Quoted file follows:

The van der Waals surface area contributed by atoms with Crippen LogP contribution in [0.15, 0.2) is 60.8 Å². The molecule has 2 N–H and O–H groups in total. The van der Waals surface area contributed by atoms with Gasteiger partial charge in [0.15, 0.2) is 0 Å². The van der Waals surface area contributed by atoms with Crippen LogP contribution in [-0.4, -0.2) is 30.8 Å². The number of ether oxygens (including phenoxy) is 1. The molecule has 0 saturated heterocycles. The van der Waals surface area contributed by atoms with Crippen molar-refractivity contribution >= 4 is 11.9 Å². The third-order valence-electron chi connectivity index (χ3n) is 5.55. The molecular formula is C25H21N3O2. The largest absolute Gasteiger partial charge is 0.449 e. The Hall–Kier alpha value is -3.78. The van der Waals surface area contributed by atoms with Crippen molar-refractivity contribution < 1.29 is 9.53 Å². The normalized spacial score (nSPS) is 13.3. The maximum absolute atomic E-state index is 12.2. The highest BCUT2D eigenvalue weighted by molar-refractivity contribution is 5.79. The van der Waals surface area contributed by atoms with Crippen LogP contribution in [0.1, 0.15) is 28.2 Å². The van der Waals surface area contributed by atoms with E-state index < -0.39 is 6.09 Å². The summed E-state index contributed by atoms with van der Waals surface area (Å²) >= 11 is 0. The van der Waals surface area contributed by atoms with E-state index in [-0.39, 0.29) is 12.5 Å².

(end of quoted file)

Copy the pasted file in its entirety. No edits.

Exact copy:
The van der Waals surface area contributed by atoms with Crippen LogP contribution in [0.15, 0.2) is 60.8 Å². The molecule has 2 N–H and O–H groups in total. The van der Waals surface area contributed by atoms with Gasteiger partial charge in [0.15, 0.2) is 0 Å². The van der Waals surface area contributed by atoms with Crippen LogP contribution in [-0.4, -0.2) is 30.8 Å². The number of ether oxygens (including phenoxy) is 1. The molecule has 0 saturated heterocycles. The van der Waals surface area contributed by atoms with Crippen molar-refractivity contribution >= 4 is 11.9 Å². The third-order valence-electron chi connectivity index (χ3n) is 5.55. The molecular formula is C25H21N3O2. The largest absolute Gasteiger partial charge is 0.449 e. The Hall–Kier alpha value is -3.78. The van der Waals surface area contributed by atoms with Crippen molar-refractivity contribution < 1.29 is 9.53 Å². The normalized spacial score (nSPS) is 13.3. The maximum absolute atomic E-state index is 12.2. The highest BCUT2D eigenvalue weighted by molar-refractivity contribution is 5.79. The van der Waals surface area contributed by atoms with Crippen LogP contribution in [0.1, 0.15) is 28.2 Å². The van der Waals surface area contributed by atoms with E-state index < -0.39 is 6.09 Å². The summed E-state index contributed by atoms with van der Waals surface area (Å²) >= 11 is 0. The van der Waals surface area contributed by atoms with E-state index in [-0.39, 0.29) is 12.5 Å².